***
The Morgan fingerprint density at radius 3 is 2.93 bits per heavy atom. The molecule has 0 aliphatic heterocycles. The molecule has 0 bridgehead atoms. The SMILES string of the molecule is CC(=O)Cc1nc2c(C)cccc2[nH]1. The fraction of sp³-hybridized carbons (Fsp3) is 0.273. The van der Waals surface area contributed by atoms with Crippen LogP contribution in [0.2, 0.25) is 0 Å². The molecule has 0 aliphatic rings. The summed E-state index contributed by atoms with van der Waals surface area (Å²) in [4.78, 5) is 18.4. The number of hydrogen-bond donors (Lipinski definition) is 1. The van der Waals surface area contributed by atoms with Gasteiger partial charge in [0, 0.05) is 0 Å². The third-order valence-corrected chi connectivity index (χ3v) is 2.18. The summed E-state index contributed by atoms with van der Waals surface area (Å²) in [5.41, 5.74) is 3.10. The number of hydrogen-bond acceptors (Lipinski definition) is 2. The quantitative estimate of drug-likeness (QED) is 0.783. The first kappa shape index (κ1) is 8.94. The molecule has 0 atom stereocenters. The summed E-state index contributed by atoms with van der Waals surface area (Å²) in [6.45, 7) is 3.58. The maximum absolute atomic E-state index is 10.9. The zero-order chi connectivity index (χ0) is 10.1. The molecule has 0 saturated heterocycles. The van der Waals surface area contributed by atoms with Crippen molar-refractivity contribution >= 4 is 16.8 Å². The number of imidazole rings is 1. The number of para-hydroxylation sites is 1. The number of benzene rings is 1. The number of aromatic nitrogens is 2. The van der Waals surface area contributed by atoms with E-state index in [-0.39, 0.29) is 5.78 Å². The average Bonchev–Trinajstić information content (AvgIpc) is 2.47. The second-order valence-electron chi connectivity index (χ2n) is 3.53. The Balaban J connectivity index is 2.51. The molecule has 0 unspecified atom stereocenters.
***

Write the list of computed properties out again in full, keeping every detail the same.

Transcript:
The Morgan fingerprint density at radius 3 is 2.93 bits per heavy atom. The molecule has 0 aliphatic heterocycles. The molecule has 0 bridgehead atoms. The SMILES string of the molecule is CC(=O)Cc1nc2c(C)cccc2[nH]1. The fraction of sp³-hybridized carbons (Fsp3) is 0.273. The van der Waals surface area contributed by atoms with Crippen LogP contribution in [0.2, 0.25) is 0 Å². The molecule has 0 aliphatic rings. The summed E-state index contributed by atoms with van der Waals surface area (Å²) in [4.78, 5) is 18.4. The number of hydrogen-bond donors (Lipinski definition) is 1. The van der Waals surface area contributed by atoms with Gasteiger partial charge in [0, 0.05) is 0 Å². The third-order valence-corrected chi connectivity index (χ3v) is 2.18. The summed E-state index contributed by atoms with van der Waals surface area (Å²) in [5.41, 5.74) is 3.10. The number of hydrogen-bond acceptors (Lipinski definition) is 2. The quantitative estimate of drug-likeness (QED) is 0.783. The first kappa shape index (κ1) is 8.94. The molecule has 0 atom stereocenters. The summed E-state index contributed by atoms with van der Waals surface area (Å²) in [6.45, 7) is 3.58. The maximum absolute atomic E-state index is 10.9. The zero-order chi connectivity index (χ0) is 10.1. The molecule has 0 saturated heterocycles. The van der Waals surface area contributed by atoms with Crippen molar-refractivity contribution >= 4 is 16.8 Å². The number of imidazole rings is 1. The number of para-hydroxylation sites is 1. The number of benzene rings is 1. The number of aromatic nitrogens is 2. The van der Waals surface area contributed by atoms with E-state index in [-0.39, 0.29) is 5.78 Å². The average Bonchev–Trinajstić information content (AvgIpc) is 2.47. The second-order valence-electron chi connectivity index (χ2n) is 3.53. The Balaban J connectivity index is 2.51. The molecule has 0 unspecified atom stereocenters.